As already discussed, the GIE proposal as well as its EM analog heavily relies on the notion of locality, which lies at the core of the LOCC argument. In Subsection III C, we have concluded that locality is not a prerequisite; instead, it is a matter of choice to formulate physics in a local or non-local way. This discussion addresses similar questions and shares some similarities with the correspondence between DeWitt and Aharonov and Bohm75,87 (see also Ref. 88) shortly after their seminal work on the “Significance of the EM potentials in quantum theory.”89 In particular, in Ref. 75, DeWitt asks: Which is more significant, the fact that non-local formulations of causal theories exist which deal only with observables, or the fact that in all known cases, local formulations in terms of potential also exist? Continues with the following statement: In a similar vein, the author disagrees with the assertion of Aharonov and Bohm that quantum electrodynamics is ultimately determined by the requirement that it is expressible in a local form. QED is really determined by experiment.
This assessment aligns with our interpretation of the electromagnetic analogue of the GIE proposal. QED is determined by experiment, and it cannot discern a local from a non-local formulation. The underlying ontology corresponds to a metaphysical statement which by no means is tested. Thus, any formulation of QED, local or non-local, is equally viable, as long as the experimental outcomes are indistinguishable. For the EM analogue of GIE, this implies that one cannot unambiguously infer the existence of local mediators.
IV. THE GRAVITATIONAL CASE: QUANTIZED MEDIATORS OR NON-LOCAL ALTERNATIVES?
Above we discussed the electromagnetic version of the GIE experiment. We showed that conclusions beyond the non-relativistic limit are ambiguous because there is always an alternative explanation possible that generates entanglement non-locally, and, thus, the LOCC argument does not unambiguously imply quantization of mediators. It is conceivable that similar dual arguments based on either a local mediator theory or a non-local theory could apply to quantum gravity. This is, indeed, the case for weak gravity.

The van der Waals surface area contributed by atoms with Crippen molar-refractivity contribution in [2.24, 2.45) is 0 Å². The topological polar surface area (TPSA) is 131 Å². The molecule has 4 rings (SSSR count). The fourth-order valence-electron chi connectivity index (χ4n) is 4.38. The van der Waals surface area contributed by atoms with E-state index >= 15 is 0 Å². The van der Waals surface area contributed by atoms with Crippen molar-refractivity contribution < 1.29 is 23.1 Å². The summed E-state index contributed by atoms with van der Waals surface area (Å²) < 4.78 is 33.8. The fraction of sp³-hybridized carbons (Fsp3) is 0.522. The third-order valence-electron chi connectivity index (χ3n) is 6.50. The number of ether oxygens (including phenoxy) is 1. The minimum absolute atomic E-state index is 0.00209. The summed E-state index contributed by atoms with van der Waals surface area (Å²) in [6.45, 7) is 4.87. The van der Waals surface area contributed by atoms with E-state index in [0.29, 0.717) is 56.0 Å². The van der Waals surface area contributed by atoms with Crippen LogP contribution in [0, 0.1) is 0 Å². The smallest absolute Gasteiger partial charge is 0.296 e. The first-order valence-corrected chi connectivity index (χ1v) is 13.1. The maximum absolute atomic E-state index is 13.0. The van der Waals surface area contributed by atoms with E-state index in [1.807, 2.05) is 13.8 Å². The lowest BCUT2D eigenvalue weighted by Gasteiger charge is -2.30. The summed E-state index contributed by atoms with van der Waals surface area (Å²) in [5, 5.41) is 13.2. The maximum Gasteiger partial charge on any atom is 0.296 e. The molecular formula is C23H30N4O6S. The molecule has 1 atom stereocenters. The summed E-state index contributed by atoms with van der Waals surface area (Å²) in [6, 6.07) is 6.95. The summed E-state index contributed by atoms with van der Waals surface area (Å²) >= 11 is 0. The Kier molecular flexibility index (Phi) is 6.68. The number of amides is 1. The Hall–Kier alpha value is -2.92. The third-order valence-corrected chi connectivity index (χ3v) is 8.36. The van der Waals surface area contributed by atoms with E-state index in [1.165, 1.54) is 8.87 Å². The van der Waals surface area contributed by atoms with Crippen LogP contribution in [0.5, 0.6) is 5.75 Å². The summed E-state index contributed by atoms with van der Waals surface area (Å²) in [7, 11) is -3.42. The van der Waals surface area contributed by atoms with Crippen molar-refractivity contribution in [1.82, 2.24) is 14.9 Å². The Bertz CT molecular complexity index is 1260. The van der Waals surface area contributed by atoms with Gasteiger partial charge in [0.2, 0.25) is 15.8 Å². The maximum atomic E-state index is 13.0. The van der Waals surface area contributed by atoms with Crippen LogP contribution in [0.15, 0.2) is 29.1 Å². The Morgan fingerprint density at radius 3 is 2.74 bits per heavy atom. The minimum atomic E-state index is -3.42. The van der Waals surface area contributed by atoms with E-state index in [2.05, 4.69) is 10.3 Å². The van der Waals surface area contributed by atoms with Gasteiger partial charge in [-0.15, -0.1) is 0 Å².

A. Local mediators: Weak-field quantum gravity in Lorentz gauge
B. No mediators: Weak-field quantum gravity in Poisson gauge
The Hamiltonian in Poisson gauge (29) can generate entanglement between two masses through the exchange of the physical spin-2 gravitons (the term ) and/or the non-local interaction between the quantized matter degrees of freedom (second and third line, which are both non-local). In the regime in which gravitational radiation is irrelevant, as it is the case for the GIE proposal, the entanglement is generated non-locally via direct matter interactions. In direct analogy to the toy model for QED entanglement generation, as discussed in Sec. III, one can now directly compute how the two masses entangle in this non-local formulation. The computation carries over one-to-one: the non-local term in (29) that involves generates the entanglement, since all other terms are negligible. No mediators appear at any stage of the calculation. In contrast, the authors of Ref. 74 arrive at this same interaction term above in the local Lorentz gauge, where quantized virtual mediators appear as discussed in Sec. IV A—the two physical predictions are, thus, equivalent, as expected, but the ontology can be local or non-local. Additionally, also in the Lorentz gauge, the authors show explicitly that no virtual spin-2 gravitons appear in the non-relativistic limit relevant for GIE, only the auxiliary, unobservable mediators. Thus, neither in the Lorentz gauge nor in the Poisson gauge do the spin-2 gravitons contribute (their contribution is gauge invariant), not even in virtual processes.
Overall, from the non-local picture presented here in the Poisson gauge, the relevant interaction term appears without the involvement of any local mediators. Thus, one cannot use the LOCC argument to infer the existence of quantized mediators in the gravitational case either.